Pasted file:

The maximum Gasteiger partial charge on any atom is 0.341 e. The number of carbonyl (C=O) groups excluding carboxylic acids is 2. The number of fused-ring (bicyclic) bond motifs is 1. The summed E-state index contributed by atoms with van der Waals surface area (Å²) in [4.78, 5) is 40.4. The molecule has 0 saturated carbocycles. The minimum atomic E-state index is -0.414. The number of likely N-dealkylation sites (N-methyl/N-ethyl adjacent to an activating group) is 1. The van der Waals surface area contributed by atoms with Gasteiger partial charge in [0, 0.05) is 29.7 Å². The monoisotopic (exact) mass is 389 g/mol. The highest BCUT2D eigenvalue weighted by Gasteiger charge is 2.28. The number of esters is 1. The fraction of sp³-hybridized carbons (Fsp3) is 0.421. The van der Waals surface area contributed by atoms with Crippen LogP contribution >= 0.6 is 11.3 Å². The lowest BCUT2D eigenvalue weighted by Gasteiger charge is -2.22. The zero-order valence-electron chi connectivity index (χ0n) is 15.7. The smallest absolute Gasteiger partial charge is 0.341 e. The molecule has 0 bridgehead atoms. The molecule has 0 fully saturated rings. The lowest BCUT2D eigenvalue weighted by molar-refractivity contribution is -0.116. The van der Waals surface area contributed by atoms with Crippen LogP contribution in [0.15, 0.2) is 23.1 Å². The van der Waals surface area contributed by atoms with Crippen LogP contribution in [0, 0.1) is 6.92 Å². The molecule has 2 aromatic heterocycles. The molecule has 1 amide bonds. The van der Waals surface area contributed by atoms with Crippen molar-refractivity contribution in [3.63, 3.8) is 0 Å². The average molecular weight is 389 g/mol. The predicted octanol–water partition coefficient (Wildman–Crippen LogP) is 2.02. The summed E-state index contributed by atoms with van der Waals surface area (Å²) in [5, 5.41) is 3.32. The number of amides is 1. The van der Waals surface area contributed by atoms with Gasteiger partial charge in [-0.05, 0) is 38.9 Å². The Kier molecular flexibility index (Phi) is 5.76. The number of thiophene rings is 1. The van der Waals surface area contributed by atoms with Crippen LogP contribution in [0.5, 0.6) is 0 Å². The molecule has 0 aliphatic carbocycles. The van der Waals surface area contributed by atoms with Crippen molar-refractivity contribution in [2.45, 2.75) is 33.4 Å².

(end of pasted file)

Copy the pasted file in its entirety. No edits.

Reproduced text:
The maximum Gasteiger partial charge on any atom is 0.341 e. The number of carbonyl (C=O) groups excluding carboxylic acids is 2. The number of fused-ring (bicyclic) bond motifs is 1. The summed E-state index contributed by atoms with van der Waals surface area (Å²) in [4.78, 5) is 40.4. The molecule has 0 saturated carbocycles. The minimum atomic E-state index is -0.414. The number of likely N-dealkylation sites (N-methyl/N-ethyl adjacent to an activating group) is 1. The van der Waals surface area contributed by atoms with Gasteiger partial charge in [0, 0.05) is 29.7 Å². The monoisotopic (exact) mass is 389 g/mol. The highest BCUT2D eigenvalue weighted by Gasteiger charge is 2.28. The number of esters is 1. The fraction of sp³-hybridized carbons (Fsp3) is 0.421. The van der Waals surface area contributed by atoms with Crippen LogP contribution >= 0.6 is 11.3 Å². The lowest BCUT2D eigenvalue weighted by Gasteiger charge is -2.22. The zero-order valence-electron chi connectivity index (χ0n) is 15.7. The smallest absolute Gasteiger partial charge is 0.341 e. The molecule has 0 bridgehead atoms. The molecule has 0 fully saturated rings. The lowest BCUT2D eigenvalue weighted by molar-refractivity contribution is -0.116. The van der Waals surface area contributed by atoms with Crippen LogP contribution in [0.15, 0.2) is 23.1 Å². The van der Waals surface area contributed by atoms with Crippen LogP contribution in [0, 0.1) is 6.92 Å². The molecule has 2 aromatic heterocycles. The molecule has 1 amide bonds. The van der Waals surface area contributed by atoms with Crippen molar-refractivity contribution in [3.63, 3.8) is 0 Å². The average molecular weight is 389 g/mol. The predicted octanol–water partition coefficient (Wildman–Crippen LogP) is 2.02. The summed E-state index contributed by atoms with van der Waals surface area (Å²) in [5, 5.41) is 3.32. The number of amides is 1. The van der Waals surface area contributed by atoms with Gasteiger partial charge in [-0.05, 0) is 38.9 Å². The Kier molecular flexibility index (Phi) is 5.76. The number of thiophene rings is 1. The van der Waals surface area contributed by atoms with Crippen LogP contribution in [0.5, 0.6) is 0 Å². The molecule has 0 aliphatic carbocycles. The van der Waals surface area contributed by atoms with Crippen molar-refractivity contribution in [2.45, 2.75) is 33.4 Å².